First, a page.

Thousands of women may be missing out on a type 2 diabetes diagnosis after a study found blood tests to be geared towards men.
Scientists looked at blood sugar readings for over a million people in England and Wales being tested for diabetes.
They found women aged below 50 had significantly lower blood sugar readings, on average, compared with men.
This suggests women with diabetes would have a lower blood reading than men with the disease. Therefore, almost 35,000 women under 50 would test negative for diabetes when they do, in fact, have the disease, the researchers estimated.
Changing the blood sugar test cut-off point could increase the rate of women diagnosed with type 2 diabetes by 17 per cent a year. Dr Adrian Heald, a co-author of the study, said: ‘This investigation has observed an intriguing phenomenon, but more research is needed.
Researchers estimate that almost 35,000 women under 50 may have been mistakenly told they do not have diabetes
‘Promptly diagnosing women with type 2 diabetes can help them take action on exercise and diet, or take drugs like metformin, to keep their blood sugar at a healthy level. This is important to prevent blood vessel damage from diabetes, which can lead to heart attacks and strokes in the long-term.’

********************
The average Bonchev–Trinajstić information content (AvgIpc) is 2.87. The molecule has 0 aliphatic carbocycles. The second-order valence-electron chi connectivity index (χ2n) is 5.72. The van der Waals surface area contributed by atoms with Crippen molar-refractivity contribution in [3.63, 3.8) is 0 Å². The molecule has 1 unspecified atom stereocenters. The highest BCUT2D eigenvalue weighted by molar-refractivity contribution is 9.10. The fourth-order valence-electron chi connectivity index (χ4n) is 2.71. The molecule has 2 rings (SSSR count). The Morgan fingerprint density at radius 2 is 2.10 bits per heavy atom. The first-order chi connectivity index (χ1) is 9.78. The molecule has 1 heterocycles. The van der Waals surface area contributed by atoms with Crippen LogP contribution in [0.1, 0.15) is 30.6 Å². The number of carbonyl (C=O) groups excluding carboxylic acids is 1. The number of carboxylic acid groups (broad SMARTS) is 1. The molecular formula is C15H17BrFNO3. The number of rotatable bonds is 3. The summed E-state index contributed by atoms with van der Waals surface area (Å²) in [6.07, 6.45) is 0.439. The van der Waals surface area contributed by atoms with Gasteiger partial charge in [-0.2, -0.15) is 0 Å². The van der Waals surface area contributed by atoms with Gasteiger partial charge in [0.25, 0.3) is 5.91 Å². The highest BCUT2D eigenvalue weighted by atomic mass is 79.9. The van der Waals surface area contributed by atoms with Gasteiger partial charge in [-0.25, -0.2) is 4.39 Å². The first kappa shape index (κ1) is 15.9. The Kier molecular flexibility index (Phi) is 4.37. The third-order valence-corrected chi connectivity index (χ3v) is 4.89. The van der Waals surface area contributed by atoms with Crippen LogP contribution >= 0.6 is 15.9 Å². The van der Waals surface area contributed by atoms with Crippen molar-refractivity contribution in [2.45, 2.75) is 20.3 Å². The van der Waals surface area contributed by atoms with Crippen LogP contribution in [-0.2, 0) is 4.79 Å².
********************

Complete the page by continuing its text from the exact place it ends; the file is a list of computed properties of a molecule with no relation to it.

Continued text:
A commonly used test to see if someone has diabetes is the HbA1c blood sugar test. This checks the level of glucose attached to blood molecules called haemoglobin.
But as younger women typically have periods every month, they lose and replenish haemoglobin faster than men – so may accumulate less glucose. The research, published in the journal Diabetes Therapy, suggests this may explain their lower blood sugar readings, which could lead to a missed diagnosis of diabetes.
Women might be diagnosed with diabetes up to ten years late. That means missing out on years of health advice and medication, and a higher risk of dying from diabetes complications such as heart disease.
Dr Lucy Chambers, from Diabetes UK, said: ‘Women tend to be diagnosed with type 2 diabetes later in life than men. This might be because some of the clinical criteria for a diagnosis does not account for differences between the sexes.’